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vol.39 issue1The writings of the national anthem in independent Mozambique: fictions of the subject-peopleMuslim memories of the liberation war in Cabo Delgado author indexsubject indexarticles search
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On-line version ISSN 2309-9585
Print version ISSN 0259-0190


ISRAEL, Paolo. Lingundumbwe: feminist masquerades and women's liberation, Nangade, Mueda, Muidumbe, 1950s-2005. Kronos [online]. 2013, vol.39, n.1, pp.204-229. ISSN 2309-9585.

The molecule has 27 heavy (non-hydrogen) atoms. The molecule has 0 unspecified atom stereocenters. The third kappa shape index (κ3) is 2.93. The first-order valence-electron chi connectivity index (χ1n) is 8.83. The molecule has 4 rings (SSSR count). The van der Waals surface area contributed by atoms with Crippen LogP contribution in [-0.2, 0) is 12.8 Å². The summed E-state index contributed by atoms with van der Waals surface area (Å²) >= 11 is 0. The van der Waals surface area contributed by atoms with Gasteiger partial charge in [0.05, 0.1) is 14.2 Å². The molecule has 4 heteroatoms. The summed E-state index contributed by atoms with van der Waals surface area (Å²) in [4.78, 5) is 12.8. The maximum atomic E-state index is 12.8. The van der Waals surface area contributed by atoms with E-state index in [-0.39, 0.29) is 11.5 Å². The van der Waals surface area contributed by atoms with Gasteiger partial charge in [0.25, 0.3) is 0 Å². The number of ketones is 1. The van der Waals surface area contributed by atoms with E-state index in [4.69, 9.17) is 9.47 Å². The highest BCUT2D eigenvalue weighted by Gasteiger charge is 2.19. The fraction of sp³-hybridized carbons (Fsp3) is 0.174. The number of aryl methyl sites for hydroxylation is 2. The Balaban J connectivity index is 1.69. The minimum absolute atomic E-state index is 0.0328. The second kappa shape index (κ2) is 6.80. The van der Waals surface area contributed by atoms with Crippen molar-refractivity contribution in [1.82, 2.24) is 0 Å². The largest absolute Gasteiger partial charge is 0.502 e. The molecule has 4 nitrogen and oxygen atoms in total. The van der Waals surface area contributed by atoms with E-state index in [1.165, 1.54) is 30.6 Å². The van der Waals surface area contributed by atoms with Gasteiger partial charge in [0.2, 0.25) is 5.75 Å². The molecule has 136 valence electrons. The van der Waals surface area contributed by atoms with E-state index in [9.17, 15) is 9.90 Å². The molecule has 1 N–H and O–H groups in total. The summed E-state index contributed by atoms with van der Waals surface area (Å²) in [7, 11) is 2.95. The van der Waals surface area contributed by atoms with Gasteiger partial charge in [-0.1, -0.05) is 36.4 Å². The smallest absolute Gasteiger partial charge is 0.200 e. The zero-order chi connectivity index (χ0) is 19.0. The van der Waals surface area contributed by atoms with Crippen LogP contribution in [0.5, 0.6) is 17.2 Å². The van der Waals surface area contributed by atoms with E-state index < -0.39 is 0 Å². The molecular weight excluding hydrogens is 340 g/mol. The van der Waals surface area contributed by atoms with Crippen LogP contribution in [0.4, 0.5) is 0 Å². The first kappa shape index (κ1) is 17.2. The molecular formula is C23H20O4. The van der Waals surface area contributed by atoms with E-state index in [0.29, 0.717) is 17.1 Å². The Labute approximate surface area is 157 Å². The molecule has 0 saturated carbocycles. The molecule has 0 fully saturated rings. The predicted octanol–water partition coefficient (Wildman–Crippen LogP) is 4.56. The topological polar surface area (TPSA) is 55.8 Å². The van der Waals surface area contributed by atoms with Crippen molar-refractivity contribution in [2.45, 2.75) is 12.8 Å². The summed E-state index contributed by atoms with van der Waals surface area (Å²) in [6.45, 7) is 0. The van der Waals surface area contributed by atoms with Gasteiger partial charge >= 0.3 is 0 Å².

In the aftermath of the war for national liberation, a group of Makonde women guerillas invented a flamboyant feminist mapiko mask, venturing in a terrain traditionally reserved for men. The invention spread throughout the plateau, becoming the signature dance of a generation of women empowered by the revolution. This essay reconstructs the history and fortunes of lingundumbwe, locating its roots in the experiences of the liberation struggle as well as in the late colonial era, and discussing the conflicts surrounding the invention and its eventual demise in favour of an apparently less provocative genre. The history of lingundumbwe offers a vista into the affective and aesthetic dimensions of the Mozambican gendered revolution - one which escapes the linear temporality and neat binaries established in the scholarship that has so far addressed the theme. Methodologically, the essay argues for a holistic interpretation of song-and-dance that is based on vernacular concepts and that privileges performance and the interplay between its various facets, in order to render expressive and affective complexity

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